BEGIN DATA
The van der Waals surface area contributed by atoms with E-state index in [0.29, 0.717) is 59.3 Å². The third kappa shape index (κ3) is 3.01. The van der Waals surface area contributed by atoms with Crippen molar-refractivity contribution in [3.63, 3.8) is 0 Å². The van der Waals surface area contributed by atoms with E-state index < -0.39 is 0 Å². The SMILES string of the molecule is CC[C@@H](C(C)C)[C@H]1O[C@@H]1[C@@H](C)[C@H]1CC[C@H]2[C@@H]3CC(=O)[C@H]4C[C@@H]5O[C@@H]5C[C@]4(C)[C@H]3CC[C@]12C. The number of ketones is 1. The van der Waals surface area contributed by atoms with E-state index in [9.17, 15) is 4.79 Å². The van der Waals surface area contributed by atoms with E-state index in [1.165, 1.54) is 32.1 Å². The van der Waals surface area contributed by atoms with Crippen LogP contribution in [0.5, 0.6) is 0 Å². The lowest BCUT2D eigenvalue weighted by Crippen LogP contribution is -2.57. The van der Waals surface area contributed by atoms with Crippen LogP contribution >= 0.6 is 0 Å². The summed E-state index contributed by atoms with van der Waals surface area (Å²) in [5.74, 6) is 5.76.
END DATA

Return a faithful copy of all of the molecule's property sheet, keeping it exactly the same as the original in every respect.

The van der Waals surface area contributed by atoms with E-state index in [0.29, 0.717) is 59.3 Å². The third kappa shape index (κ3) is 3.01. The van der Waals surface area contributed by atoms with Crippen molar-refractivity contribution in [3.63, 3.8) is 0 Å². The van der Waals surface area contributed by atoms with E-state index < -0.39 is 0 Å². The SMILES string of the molecule is CC[C@@H](C(C)C)[C@H]1O[C@@H]1[C@@H](C)[C@H]1CC[C@H]2[C@@H]3CC(=O)[C@H]4C[C@@H]5O[C@@H]5C[C@]4(C)[C@H]3CC[C@]12C. The number of ketones is 1. The van der Waals surface area contributed by atoms with E-state index in [9.17, 15) is 4.79 Å². The van der Waals surface area contributed by atoms with E-state index in [1.165, 1.54) is 32.1 Å². The van der Waals surface area contributed by atoms with Crippen LogP contribution in [0.5, 0.6) is 0 Å². The lowest BCUT2D eigenvalue weighted by Crippen LogP contribution is -2.57. The van der Waals surface area contributed by atoms with Crippen LogP contribution >= 0.6 is 0 Å². The summed E-state index contributed by atoms with van der Waals surface area (Å²) in [5.74, 6) is 5.76.